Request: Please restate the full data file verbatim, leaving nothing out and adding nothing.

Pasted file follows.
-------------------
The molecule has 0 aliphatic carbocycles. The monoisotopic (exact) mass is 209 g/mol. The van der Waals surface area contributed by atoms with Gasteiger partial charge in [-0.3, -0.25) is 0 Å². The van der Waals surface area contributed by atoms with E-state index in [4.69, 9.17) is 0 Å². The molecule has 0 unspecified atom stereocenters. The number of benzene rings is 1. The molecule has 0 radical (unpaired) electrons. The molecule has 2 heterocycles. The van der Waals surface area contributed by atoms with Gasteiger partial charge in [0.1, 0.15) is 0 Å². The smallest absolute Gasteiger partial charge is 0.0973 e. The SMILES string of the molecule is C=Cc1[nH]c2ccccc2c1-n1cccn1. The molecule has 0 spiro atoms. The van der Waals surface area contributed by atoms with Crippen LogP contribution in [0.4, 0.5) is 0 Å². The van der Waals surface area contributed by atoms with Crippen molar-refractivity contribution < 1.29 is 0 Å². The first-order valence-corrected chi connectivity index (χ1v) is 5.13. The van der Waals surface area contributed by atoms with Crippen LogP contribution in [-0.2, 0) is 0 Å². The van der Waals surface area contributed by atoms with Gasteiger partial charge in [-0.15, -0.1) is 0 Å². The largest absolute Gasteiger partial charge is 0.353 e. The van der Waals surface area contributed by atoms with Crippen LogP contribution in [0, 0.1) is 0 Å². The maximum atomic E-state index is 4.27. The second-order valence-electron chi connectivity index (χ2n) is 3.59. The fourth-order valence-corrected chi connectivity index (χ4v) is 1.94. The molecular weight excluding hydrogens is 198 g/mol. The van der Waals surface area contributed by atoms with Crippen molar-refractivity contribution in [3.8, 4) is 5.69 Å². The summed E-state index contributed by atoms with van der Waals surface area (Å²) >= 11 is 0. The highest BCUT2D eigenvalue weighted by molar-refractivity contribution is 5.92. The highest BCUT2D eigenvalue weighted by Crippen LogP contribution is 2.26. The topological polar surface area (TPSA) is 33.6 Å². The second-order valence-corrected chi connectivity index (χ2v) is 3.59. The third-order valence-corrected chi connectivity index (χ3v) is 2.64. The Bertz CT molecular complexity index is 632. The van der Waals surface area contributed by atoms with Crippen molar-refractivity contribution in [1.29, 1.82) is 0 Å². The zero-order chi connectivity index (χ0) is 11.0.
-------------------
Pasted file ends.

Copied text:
The molecule has 0 aliphatic carbocycles. The monoisotopic (exact) mass is 209 g/mol. The van der Waals surface area contributed by atoms with Gasteiger partial charge in [-0.3, -0.25) is 0 Å². The van der Waals surface area contributed by atoms with E-state index in [4.69, 9.17) is 0 Å². The molecule has 0 unspecified atom stereocenters. The number of benzene rings is 1. The molecule has 0 radical (unpaired) electrons. The molecule has 2 heterocycles. The van der Waals surface area contributed by atoms with Gasteiger partial charge in [0.1, 0.15) is 0 Å². The smallest absolute Gasteiger partial charge is 0.0973 e. The SMILES string of the molecule is C=Cc1[nH]c2ccccc2c1-n1cccn1. The molecule has 0 spiro atoms. The van der Waals surface area contributed by atoms with Crippen LogP contribution in [0.4, 0.5) is 0 Å². The van der Waals surface area contributed by atoms with Crippen molar-refractivity contribution < 1.29 is 0 Å². The first-order valence-corrected chi connectivity index (χ1v) is 5.13. The van der Waals surface area contributed by atoms with Crippen LogP contribution in [-0.2, 0) is 0 Å². The van der Waals surface area contributed by atoms with Gasteiger partial charge in [-0.15, -0.1) is 0 Å². The largest absolute Gasteiger partial charge is 0.353 e. The van der Waals surface area contributed by atoms with Crippen LogP contribution in [0, 0.1) is 0 Å². The maximum atomic E-state index is 4.27. The second-order valence-electron chi connectivity index (χ2n) is 3.59. The fourth-order valence-corrected chi connectivity index (χ4v) is 1.94. The molecular weight excluding hydrogens is 198 g/mol. The van der Waals surface area contributed by atoms with Crippen molar-refractivity contribution in [3.8, 4) is 5.69 Å². The summed E-state index contributed by atoms with van der Waals surface area (Å²) >= 11 is 0. The highest BCUT2D eigenvalue weighted by molar-refractivity contribution is 5.92. The highest BCUT2D eigenvalue weighted by Crippen LogP contribution is 2.26. The topological polar surface area (TPSA) is 33.6 Å². The second-order valence-corrected chi connectivity index (χ2v) is 3.59. The third-order valence-corrected chi connectivity index (χ3v) is 2.64. The Bertz CT molecular complexity index is 632. The van der Waals surface area contributed by atoms with Crippen molar-refractivity contribution in [1.29, 1.82) is 0 Å². The zero-order chi connectivity index (χ0) is 11.0.